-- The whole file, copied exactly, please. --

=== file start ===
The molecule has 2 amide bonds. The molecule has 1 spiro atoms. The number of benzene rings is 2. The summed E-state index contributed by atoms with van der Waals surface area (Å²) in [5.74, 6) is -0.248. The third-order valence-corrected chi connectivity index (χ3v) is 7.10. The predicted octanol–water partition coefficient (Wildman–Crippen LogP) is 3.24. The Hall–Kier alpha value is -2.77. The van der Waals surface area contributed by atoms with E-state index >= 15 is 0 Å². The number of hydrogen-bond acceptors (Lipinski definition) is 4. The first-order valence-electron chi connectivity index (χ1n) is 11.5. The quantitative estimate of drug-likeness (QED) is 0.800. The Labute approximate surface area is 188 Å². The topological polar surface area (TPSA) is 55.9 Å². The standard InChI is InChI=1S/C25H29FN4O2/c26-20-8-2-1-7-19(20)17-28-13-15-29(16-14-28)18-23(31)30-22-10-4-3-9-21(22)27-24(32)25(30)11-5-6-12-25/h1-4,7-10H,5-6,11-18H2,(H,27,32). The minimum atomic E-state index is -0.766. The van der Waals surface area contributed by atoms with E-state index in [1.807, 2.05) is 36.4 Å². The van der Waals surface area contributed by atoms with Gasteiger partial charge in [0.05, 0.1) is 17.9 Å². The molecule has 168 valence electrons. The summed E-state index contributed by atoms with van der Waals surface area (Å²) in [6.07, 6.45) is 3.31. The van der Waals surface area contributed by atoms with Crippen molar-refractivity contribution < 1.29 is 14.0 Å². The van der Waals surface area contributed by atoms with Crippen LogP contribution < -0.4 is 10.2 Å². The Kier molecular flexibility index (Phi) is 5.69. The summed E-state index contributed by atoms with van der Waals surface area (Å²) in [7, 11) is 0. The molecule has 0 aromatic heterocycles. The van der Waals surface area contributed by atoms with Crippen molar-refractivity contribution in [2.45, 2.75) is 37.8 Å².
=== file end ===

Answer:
The molecule has 2 amide bonds. The molecule has 1 spiro atoms. The number of benzene rings is 2. The summed E-state index contributed by atoms with van der Waals surface area (Å²) in [5.74, 6) is -0.248. The third-order valence-corrected chi connectivity index (χ3v) is 7.10. The predicted octanol–water partition coefficient (Wildman–Crippen LogP) is 3.24. The Hall–Kier alpha value is -2.77. The van der Waals surface area contributed by atoms with E-state index >= 15 is 0 Å². The number of hydrogen-bond acceptors (Lipinski definition) is 4. The first-order valence-electron chi connectivity index (χ1n) is 11.5. The quantitative estimate of drug-likeness (QED) is 0.800. The Labute approximate surface area is 188 Å². The topological polar surface area (TPSA) is 55.9 Å². The standard InChI is InChI=1S/C25H29FN4O2/c26-20-8-2-1-7-19(20)17-28-13-15-29(16-14-28)18-23(31)30-22-10-4-3-9-21(22)27-24(32)25(30)11-5-6-12-25/h1-4,7-10H,5-6,11-18H2,(H,27,32). The minimum atomic E-state index is -0.766. The van der Waals surface area contributed by atoms with E-state index in [1.807, 2.05) is 36.4 Å². The van der Waals surface area contributed by atoms with Gasteiger partial charge in [0.05, 0.1) is 17.9 Å². The molecule has 168 valence electrons. The summed E-state index contributed by atoms with van der Waals surface area (Å²) in [6.07, 6.45) is 3.31. The van der Waals surface area contributed by atoms with Crippen molar-refractivity contribution < 1.29 is 14.0 Å². The van der Waals surface area contributed by atoms with Crippen LogP contribution < -0.4 is 10.2 Å². The Kier molecular flexibility index (Phi) is 5.69. The summed E-state index contributed by atoms with van der Waals surface area (Å²) in [7, 11) is 0. The molecule has 0 aromatic heterocycles. The van der Waals surface area contributed by atoms with Crippen molar-refractivity contribution in [2.45, 2.75) is 37.8 Å².